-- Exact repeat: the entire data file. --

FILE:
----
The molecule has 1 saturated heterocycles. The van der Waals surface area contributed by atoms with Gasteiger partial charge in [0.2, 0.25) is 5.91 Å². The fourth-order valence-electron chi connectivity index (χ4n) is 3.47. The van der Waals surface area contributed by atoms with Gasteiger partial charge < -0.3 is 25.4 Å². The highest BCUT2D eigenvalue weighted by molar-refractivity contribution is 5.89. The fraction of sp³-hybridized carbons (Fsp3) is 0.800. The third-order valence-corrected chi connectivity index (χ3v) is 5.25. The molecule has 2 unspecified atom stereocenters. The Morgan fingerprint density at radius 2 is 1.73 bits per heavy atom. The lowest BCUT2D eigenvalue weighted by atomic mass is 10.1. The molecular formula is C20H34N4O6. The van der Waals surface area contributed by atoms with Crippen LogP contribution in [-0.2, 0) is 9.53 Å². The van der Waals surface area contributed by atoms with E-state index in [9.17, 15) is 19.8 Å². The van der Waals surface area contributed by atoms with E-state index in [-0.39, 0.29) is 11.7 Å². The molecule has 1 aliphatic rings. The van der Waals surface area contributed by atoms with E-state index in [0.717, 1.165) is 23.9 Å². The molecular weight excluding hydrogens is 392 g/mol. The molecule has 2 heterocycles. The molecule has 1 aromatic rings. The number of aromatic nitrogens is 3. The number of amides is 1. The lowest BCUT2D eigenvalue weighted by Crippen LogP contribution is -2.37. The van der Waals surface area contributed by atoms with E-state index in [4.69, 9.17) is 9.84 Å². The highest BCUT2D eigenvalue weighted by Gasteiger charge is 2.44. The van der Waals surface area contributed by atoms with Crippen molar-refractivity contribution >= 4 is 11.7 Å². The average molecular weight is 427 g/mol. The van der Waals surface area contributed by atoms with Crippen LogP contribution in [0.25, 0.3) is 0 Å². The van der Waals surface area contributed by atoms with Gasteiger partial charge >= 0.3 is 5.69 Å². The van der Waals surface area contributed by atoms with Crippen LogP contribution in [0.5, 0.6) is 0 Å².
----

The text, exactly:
The molecule has 1 saturated heterocycles. The van der Waals surface area contributed by atoms with Gasteiger partial charge in [0.2, 0.25) is 5.91 Å². The fourth-order valence-electron chi connectivity index (χ4n) is 3.47. The van der Waals surface area contributed by atoms with Gasteiger partial charge < -0.3 is 25.4 Å². The highest BCUT2D eigenvalue weighted by molar-refractivity contribution is 5.89. The fraction of sp³-hybridized carbons (Fsp3) is 0.800. The third-order valence-corrected chi connectivity index (χ3v) is 5.25. The molecule has 2 unspecified atom stereocenters. The Morgan fingerprint density at radius 2 is 1.73 bits per heavy atom. The lowest BCUT2D eigenvalue weighted by atomic mass is 10.1. The molecular formula is C20H34N4O6. The van der Waals surface area contributed by atoms with Crippen LogP contribution in [-0.2, 0) is 9.53 Å². The van der Waals surface area contributed by atoms with E-state index in [9.17, 15) is 19.8 Å². The van der Waals surface area contributed by atoms with E-state index in [-0.39, 0.29) is 11.7 Å². The molecule has 1 aliphatic rings. The van der Waals surface area contributed by atoms with E-state index in [0.717, 1.165) is 23.9 Å². The molecular weight excluding hydrogens is 392 g/mol. The molecule has 2 heterocycles. The molecule has 1 aromatic rings. The number of aromatic nitrogens is 3. The number of amides is 1. The lowest BCUT2D eigenvalue weighted by Crippen LogP contribution is -2.37. The van der Waals surface area contributed by atoms with E-state index in [4.69, 9.17) is 9.84 Å². The highest BCUT2D eigenvalue weighted by Gasteiger charge is 2.44. The van der Waals surface area contributed by atoms with Crippen molar-refractivity contribution >= 4 is 11.7 Å². The average molecular weight is 427 g/mol. The van der Waals surface area contributed by atoms with Crippen LogP contribution in [0.25, 0.3) is 0 Å². The van der Waals surface area contributed by atoms with Gasteiger partial charge >= 0.3 is 5.69 Å². The van der Waals surface area contributed by atoms with Crippen LogP contribution in [0.5, 0.6) is 0 Å².